H-1B Visas Are Employer-Sponsored Petitions For Specialty Fields

An Experienced Immigration Attorney Can Streamline The Application Process

An H-1B visa is a nonimmigrant visa that allows foreign workers in specialty occupations to live and work in the U.S. on a temporary basis for up to six years. The foreign worker must have a job offer from a U.S. company.

The employer or organization is the petitioner. It files the H-1B petition with the U.S. Citizenship and Immigration Services (USCIS) on behalf of the individual (the beneficiary). The beneficiary cannot apply for an H-1B visa without an employer sponsor. An H-1B visa allows the beneficiary's spouse and children under the age of 21 to live in the U.S. as long as the beneficiary is employed. However, the spouse and children cannot work in the U.S. without obtaining their own work visa.

The Law Office of Mary L. Field assists employers and individuals in Greater Chicago and throughout the United States with the H-1B visa application process.

What Type Of Work Qualifies For An H-1B Visa?

H-1B visas are reserved for foreign-born professionals who have a bachelor's degree or the equivalent of a bachelor's degree, and who work in a field that requires highly specialized knowledge. Examples of the fields that qualify include architecture, education, technology, biotechnology, scientific research, medicine, finance, the arts and business.

Although an individual may work in H-1B status for up to six years, a petition for an H-1B visa can only be approved for a maximum of three years at a time. If an employer wishes to petition for a worker to remain in the U.S. beyond the initial three-year period, an extension of stay is requested. If an individual who is in H-1B status wishes to pursue a new job in the U.S., he or she must have another H-1B petition filed on his or her behalf by the new prospective employer.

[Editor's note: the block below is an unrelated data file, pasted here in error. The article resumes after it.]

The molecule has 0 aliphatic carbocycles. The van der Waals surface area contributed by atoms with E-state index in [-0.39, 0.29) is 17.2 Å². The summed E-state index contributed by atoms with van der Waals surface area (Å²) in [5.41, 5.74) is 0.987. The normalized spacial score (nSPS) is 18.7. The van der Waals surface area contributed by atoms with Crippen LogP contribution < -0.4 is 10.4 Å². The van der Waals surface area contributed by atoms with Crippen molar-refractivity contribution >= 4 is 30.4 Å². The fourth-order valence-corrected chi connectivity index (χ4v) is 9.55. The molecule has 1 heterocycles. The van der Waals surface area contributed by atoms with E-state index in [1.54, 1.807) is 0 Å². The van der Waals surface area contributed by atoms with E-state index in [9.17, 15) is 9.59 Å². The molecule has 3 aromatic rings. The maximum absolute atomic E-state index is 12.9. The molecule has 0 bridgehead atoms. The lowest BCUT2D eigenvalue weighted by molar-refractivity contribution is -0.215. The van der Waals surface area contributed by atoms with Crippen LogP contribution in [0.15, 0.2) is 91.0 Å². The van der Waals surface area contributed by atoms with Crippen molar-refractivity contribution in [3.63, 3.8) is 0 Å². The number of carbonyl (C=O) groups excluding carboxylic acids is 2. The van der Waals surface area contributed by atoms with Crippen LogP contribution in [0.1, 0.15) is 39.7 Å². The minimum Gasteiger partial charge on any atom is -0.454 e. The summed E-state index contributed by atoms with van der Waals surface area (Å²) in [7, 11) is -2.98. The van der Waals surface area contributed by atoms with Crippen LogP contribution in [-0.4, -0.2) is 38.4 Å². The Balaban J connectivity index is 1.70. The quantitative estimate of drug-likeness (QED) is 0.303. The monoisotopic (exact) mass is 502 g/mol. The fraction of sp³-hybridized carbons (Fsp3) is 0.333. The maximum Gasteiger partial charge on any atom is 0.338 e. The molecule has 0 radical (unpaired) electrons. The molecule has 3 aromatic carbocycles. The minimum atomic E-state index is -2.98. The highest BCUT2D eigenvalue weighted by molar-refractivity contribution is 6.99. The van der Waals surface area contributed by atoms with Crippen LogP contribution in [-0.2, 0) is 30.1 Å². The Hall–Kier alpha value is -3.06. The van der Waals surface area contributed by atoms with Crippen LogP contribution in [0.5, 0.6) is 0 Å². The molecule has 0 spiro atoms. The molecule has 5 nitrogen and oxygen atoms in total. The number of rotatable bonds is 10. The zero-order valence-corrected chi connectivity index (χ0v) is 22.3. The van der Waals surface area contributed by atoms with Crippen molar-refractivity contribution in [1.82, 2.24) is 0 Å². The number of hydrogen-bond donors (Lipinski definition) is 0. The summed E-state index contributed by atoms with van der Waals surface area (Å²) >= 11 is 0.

H-1B Quota

H-1B visas are limited by legislation to 65,000 new H-1B visas per year, with an additional 20,000 available to individuals with a U.S. master's degree or higher. Every year, significantly more H-1B applications are received by USCIS than there are H-1B visas available. Current policy is for USCIS to conduct a lottery to select which applications are accepted into the quota. The unaccepted applications are returned.

Every year, the lottery selection occurs in April. April 1 is the earliest date upon which an H-1B application can be submitted into the current year's quota. If selected, that visa would be available October 1 of the same year.

Attorney Mary L. Field has extensive experience submitting H-1B visa applications into the quota and does everything possible to ensure the submission is complete and eligible for selection. Given the high-demand for H-1B visas and the sensitive nature of these quota-subject filings, employers have peace of mind knowing Ms. Field will ensure their case has the same chance of any case of being selected. And if selected, the case is prepared to give it the best chance for ultimate approval.

Seeking Permanent Residency While In H-1B Status

A foreign-born worker who is in the U.S. temporarily on H-1B status may seek permanent residence status at the same time. Applying for labor certification to work in the U.S. permanently simultaneously with an H-1B visa application will not negatively impact the H-1B petition.

When dealing with any aspect of immigration law, working with a knowledgeable and experienced immigration lawyer can produce significant dividends in terms of the efficiency and effectiveness of your petition. Mary L. Field has focused her legal career — nearly 20 years — solely on immigration and naturalization work.

The firm helps businesses and individuals accomplish immigration objectives in a cost-effective manner. Every client works directly with Ms. Field from start to finish. Call 630-296-5070 or use our online contact form to schedule a consultation in either our Oak Brook or Gurnee office.